# Time-Weighted Rate of Return (TWR)

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## Definition of 'Time-Weighted Rate of Return (TWR)'

The time-weighted rate of return (TWR) is a measure of the performance of an investment over a period of time, taking into account all cash flows, including dividends and interest. It is calculated by compounding the returns earned in each period, and then dividing the final value by the initial investment.

The TWR is a more accurate measure of investment performance than the simple arithmetic average of returns, because it takes into account the effects of compounding and cash flows. For example, if an investment earns a 10% return in the first year and a 20% return in the second year, the simple average return is 15%. However, the TWR is actually 18.18%, because the 20% return in the second year is compounded on top of the 10% return in the first year.

The TWR is also a more useful measure of investment performance than the internal rate of return (IRR), because the IRR does not take into account the timing of cash flows. For example, two investments with the same IRR could have very different TWRs, depending on when the cash flows are received.

The TWR is calculated using the following formula:

```
TWR = (Ending Value / Initial Value)^(1 / Number of Periods) - 1
```

Where:

* Ending Value is the value of the investment at the end of the period.
* Initial Value is the value of the investment at the beginning of the period.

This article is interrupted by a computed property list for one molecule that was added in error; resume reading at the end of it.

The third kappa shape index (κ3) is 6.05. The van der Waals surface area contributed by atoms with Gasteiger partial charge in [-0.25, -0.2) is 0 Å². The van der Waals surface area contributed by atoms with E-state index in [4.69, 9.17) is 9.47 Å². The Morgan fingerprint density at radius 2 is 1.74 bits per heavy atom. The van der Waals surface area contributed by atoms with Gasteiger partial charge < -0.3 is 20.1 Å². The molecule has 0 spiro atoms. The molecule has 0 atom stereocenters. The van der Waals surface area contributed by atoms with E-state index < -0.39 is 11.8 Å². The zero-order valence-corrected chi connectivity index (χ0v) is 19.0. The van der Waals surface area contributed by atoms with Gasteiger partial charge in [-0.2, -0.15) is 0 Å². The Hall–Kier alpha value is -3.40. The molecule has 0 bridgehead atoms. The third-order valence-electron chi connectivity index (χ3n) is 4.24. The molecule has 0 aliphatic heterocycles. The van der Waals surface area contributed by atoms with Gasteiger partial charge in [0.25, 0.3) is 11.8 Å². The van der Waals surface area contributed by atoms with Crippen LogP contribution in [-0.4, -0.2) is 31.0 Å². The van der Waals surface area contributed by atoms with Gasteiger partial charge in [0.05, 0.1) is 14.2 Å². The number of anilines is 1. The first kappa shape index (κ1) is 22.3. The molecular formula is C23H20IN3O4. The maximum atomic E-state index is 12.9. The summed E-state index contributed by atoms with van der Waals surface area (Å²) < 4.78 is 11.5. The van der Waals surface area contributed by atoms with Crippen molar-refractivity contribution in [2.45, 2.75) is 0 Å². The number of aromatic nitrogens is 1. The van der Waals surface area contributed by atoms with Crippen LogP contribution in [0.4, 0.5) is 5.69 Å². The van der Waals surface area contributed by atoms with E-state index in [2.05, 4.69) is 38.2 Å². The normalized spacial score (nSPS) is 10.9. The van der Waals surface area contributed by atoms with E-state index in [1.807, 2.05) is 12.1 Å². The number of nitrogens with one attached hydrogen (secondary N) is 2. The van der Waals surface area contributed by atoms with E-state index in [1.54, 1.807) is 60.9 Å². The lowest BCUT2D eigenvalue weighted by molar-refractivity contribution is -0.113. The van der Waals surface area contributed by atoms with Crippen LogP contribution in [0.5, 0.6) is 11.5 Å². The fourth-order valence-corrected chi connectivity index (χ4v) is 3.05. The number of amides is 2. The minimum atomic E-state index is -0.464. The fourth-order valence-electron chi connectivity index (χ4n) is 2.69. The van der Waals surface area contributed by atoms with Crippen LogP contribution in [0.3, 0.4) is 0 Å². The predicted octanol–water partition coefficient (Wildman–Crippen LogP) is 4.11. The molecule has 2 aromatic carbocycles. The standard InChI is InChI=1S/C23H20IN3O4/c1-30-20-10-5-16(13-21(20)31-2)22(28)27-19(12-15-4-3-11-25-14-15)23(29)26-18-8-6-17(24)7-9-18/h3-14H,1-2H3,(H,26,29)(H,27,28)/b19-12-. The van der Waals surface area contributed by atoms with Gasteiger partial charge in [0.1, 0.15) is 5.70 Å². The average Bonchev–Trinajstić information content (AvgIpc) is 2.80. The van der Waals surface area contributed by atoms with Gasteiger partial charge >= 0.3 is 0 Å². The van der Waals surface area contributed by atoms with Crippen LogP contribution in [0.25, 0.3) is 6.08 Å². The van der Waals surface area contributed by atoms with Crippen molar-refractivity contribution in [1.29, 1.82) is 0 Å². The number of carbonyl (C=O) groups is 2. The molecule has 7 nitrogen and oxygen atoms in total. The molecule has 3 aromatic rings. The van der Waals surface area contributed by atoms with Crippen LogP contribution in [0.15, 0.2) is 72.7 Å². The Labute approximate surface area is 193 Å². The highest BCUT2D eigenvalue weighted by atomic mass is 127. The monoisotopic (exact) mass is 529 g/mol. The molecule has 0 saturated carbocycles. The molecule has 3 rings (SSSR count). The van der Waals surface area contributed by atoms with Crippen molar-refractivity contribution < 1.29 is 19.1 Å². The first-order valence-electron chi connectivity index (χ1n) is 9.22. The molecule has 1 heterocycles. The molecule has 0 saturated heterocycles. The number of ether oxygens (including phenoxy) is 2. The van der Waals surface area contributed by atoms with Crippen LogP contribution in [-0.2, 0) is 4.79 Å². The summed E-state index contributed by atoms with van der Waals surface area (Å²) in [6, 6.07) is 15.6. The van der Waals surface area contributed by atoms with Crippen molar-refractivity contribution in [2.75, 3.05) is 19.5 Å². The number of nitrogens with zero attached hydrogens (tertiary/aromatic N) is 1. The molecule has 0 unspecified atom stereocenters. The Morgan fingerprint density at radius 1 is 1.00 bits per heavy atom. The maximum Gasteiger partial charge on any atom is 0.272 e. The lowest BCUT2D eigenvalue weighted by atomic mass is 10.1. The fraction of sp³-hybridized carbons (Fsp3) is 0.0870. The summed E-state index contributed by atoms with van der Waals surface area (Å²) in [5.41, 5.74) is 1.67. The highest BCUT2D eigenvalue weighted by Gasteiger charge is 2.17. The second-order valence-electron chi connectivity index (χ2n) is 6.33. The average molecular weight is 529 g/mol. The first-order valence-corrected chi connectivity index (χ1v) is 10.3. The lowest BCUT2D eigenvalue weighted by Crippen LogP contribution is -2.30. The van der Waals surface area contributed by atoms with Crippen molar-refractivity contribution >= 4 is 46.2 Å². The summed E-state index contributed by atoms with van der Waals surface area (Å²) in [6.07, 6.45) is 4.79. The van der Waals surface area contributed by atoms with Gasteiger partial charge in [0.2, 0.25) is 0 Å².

* Number of Periods is the number of years in the period.

The TWR can be used to compare the performance of different investments, or to track the performance of a single investment over time. It is a useful tool for investors who want to make informed decisions about their investments.

Here are some additional points to keep in mind about the TWR:

* The TWR is a geometric average, which means that it is not affected by negative returns. This can make it a more useful measure of performance than the arithmetic average, which can be skewed by negative returns.
* The TWR is only a measure of past performance. It does not guarantee future returns.
* The TWR can be difficult to calculate for investments with multiple cash flows. In these cases, it may be necessary to use a financial calculator or software to calculate the TWR.

The time-weighted rate of return is a valuable tool for investors who want to measure the performance of their investments. It is a more accurate measure of performance than the simple arithmetic average of returns, and it takes into account the effects of compounding and cash flows. The TWR can be used to compare the performance of different investments, or to track the performance of a single investment over time.

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